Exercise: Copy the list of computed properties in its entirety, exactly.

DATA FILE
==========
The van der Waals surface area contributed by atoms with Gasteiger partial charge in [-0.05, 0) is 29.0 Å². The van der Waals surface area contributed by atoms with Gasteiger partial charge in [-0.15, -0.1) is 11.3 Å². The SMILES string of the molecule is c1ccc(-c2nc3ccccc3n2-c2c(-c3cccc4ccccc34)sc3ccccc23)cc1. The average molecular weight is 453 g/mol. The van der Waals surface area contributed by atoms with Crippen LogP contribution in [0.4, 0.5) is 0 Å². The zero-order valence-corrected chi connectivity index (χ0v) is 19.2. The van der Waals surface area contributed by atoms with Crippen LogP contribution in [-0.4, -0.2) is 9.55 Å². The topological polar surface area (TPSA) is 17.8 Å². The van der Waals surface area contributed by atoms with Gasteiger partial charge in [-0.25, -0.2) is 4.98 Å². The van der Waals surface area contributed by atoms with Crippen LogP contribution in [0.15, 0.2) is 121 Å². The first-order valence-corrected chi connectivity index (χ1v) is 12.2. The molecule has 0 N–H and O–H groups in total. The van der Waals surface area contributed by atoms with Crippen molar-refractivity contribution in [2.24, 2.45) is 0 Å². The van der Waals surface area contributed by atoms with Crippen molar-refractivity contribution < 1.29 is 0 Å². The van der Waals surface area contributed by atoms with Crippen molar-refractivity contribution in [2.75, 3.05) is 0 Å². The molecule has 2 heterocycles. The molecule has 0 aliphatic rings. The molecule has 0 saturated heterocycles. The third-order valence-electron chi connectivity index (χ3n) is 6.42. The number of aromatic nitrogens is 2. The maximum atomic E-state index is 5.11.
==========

The van der Waals surface area contributed by atoms with Gasteiger partial charge in [-0.05, 0) is 29.0 Å². The van der Waals surface area contributed by atoms with Gasteiger partial charge in [-0.15, -0.1) is 11.3 Å². The SMILES string of the molecule is c1ccc(-c2nc3ccccc3n2-c2c(-c3cccc4ccccc34)sc3ccccc23)cc1. The average molecular weight is 453 g/mol. The van der Waals surface area contributed by atoms with Crippen LogP contribution in [0.4, 0.5) is 0 Å². The zero-order valence-corrected chi connectivity index (χ0v) is 19.2. The van der Waals surface area contributed by atoms with Crippen LogP contribution in [-0.4, -0.2) is 9.55 Å². The topological polar surface area (TPSA) is 17.8 Å². The van der Waals surface area contributed by atoms with Gasteiger partial charge in [-0.25, -0.2) is 4.98 Å². The van der Waals surface area contributed by atoms with Crippen LogP contribution in [0.15, 0.2) is 121 Å². The first-order valence-corrected chi connectivity index (χ1v) is 12.2. The molecule has 0 N–H and O–H groups in total. The van der Waals surface area contributed by atoms with Crippen molar-refractivity contribution in [2.24, 2.45) is 0 Å². The van der Waals surface area contributed by atoms with Crippen molar-refractivity contribution < 1.29 is 0 Å². The van der Waals surface area contributed by atoms with Crippen molar-refractivity contribution in [2.75, 3.05) is 0 Å². The molecule has 2 heterocycles. The molecule has 0 aliphatic rings. The molecule has 0 saturated heterocycles. The third-order valence-electron chi connectivity index (χ3n) is 6.42. The number of aromatic nitrogens is 2. The maximum atomic E-state index is 5.11.